The dust didn’t bother Kemal Bey but when the strange phenomenon continued for two weeks without a break Ikbal turned detective and began investigating possible origins. First she thought maybe Kemal Bey had developed a passion for amateur woodcarving. She scoured the pantry and all the cupboards, looking for gadgets and tools, but found nothing more than documents, old albums and hundreds of books. Then she went downstairs to tell the superintendent of the building and retired construction engineer Azmi Bey about the situation. She asked him if there was a problem with the building’s walls. Everything was normal. In a final effort she asked her son, who was studying at a technical high school, to find her a secret camera she could use to watch the house at night. She would have gone ahead with the plan if her husband hadn’t stepped in, saying, “that’s a crime, you’ll get in real trouble.” Admitting all her realistic assumptions offered no answers, she concluded as a person of faith that higher powers were trying to tell her something. She came to believe that the spirit of the late Neriman Hanım was watching her from somewhere above, sending her all the dust to say that she wasn’t happy with the order at home. Then for some reason she began to believe that Neriman Hanım had overheard her whispering to Hasan of their dreams as they lay in bed (if their son won a place at the university in their hometown they were going to transfer Kemal’s care to her husband’s sister and move back there) and so now the deceased was sending a daily shower of dust to remind Ikbal of her promise. So she forbade herself to talk with Hasan about going back to their hometown, even thinking about it (as spirits can read minds). And one day when Kemal went to the hospital to get a prescription for his rheumatism with the son of a downstairs neighbor, she snuck the neighborhood psychic Aysel into the house and had her search every corner of the place for any signs of ghosts. (For a small fee Aysel found solutions to just these kinds of problems.) But her efforts were in vain: Ikbal found neither the origin of the dust nor an explanation.
After Neriman Hanım died Kemal hardly ever left home. He had lost both the woman he loved and his last relative and friend. Now Kemal Bey was never one for discussing daily affairs. He was the kind of man whose sayings and jokes took a little time to sink in before you could fully crack them. The years he shared with Neriman Hanım weren’t spent talking about each other but laboring to see the world through each other’s eyes. Before meeting his wife his sole passion was the theater. And over the years Neriman Hanım learned more about his love for the art as she met his friends from the drama club. Once at a reunion party these same friends insisted he recite that famous speech by Marc Anthony, which he had learned by heart and performed when he was young. Two lines from the speech were written on a tattered piece of paper on the top of a corkboard they had mounted near the bookcase: “The evil that men do lives after them/the good is oft interred with their bones.” In the wake of Aysel’s unsuccessful search Ikbal shivered every time she read those lines before scrambling to a far corner of the house.
Dust and Ikbal’s grumbling then became a part of Kemal Bey’s daily routine, as regular as his boiled egg for breakfast. That day Ikbal had expertly cleaned every corner of the house again with her dust cloth. She had cooked Kemal Bey leeks in olive oil. The old man was reading in the living room while she was getting ready to leave.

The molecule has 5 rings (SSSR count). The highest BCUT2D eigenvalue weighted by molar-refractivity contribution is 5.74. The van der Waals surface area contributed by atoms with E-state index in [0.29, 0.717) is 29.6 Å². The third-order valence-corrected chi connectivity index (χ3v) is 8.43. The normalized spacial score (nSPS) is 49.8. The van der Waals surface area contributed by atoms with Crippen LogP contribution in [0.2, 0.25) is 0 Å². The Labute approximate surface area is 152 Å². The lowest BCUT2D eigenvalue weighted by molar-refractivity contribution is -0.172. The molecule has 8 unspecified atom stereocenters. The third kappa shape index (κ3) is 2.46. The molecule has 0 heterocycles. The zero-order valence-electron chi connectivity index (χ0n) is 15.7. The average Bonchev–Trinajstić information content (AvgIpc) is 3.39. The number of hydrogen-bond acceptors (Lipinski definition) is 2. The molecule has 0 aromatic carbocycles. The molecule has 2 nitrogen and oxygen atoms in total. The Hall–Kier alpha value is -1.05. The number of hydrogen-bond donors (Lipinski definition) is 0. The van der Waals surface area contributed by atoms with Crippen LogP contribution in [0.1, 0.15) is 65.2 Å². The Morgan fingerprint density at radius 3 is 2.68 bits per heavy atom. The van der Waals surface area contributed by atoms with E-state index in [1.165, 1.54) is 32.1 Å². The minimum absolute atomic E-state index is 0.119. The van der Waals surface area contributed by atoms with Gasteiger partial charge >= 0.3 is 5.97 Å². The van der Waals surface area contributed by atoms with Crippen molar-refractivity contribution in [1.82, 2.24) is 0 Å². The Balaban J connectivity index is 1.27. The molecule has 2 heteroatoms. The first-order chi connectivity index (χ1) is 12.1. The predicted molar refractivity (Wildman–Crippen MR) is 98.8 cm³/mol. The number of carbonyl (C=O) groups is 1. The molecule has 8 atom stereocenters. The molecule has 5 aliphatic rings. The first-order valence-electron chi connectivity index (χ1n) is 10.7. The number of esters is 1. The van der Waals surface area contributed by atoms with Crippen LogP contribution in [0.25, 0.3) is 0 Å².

“Don’t sit there like that in silence, Kemal Bey. Let’s get you a TV already.”
“Let’s not, Ikbal.” he said, smiling. “If I can’t hear my own heartbeat I might think I’m dead.”
“May God grant you a long life! You’re in fine fettle, God praise. But I heard in the news this morning that another cold snap is on the way. You should be careful not to catch a chill. When I come tomorrow I’ll bring bones from the butcher and whip you up a tasty bone broth, wouldn’t you like that?”
“If you’re going to put in as much hot pepper as you did last time, don’t bother,” said Kemal laughing.
“Shame on you, Kemal Bey, I always use Neriman Abla’s recipe and you gobble it up. There was just that one time I mixed it up and you never stopped telling me about it,” said Ikbal with reproach. “Enough already, I’m leaving. You can lock the door behind me.”
Kemal sat in the living room and read by the light of the desk lamp until it was dark outside. He ate two slices of bread and a plate of leeks. He put on his pajamas which Ikbal ironed every day before setting them his bed (following the final orders Neriman posted on the fridge). Then turning off the light he climbed into bed. He was fast asleep the moment he shut his eyes. While his aged body labored like an old, rusty machine, his memories, thoughts, fears, damnations and the plays he knew by heart all stored up in his joints began to slowly grind his bones. Over the years all the ideas that passed through the filter of his mind and into his bones became fine flour in the weary mill of his body. And with every breath came a puff of dust; it was now all he gave to the world. In this house where he spent his remaining days without Neriman the dust rose to the ceiling before settling evenly over every piece of furniture that Neriman carefully placed around the house. His heart continued beating and his body continued to grind. Layers of dust covered everything around him. Ikbal came at eight in the morning, put four big bones she’d bought from the butcher in a pot to boil, prepared his toast and boiled his egg, and, picking up her dust cloth, she started complaining.
Translated from Turkish by Alexander Dawe.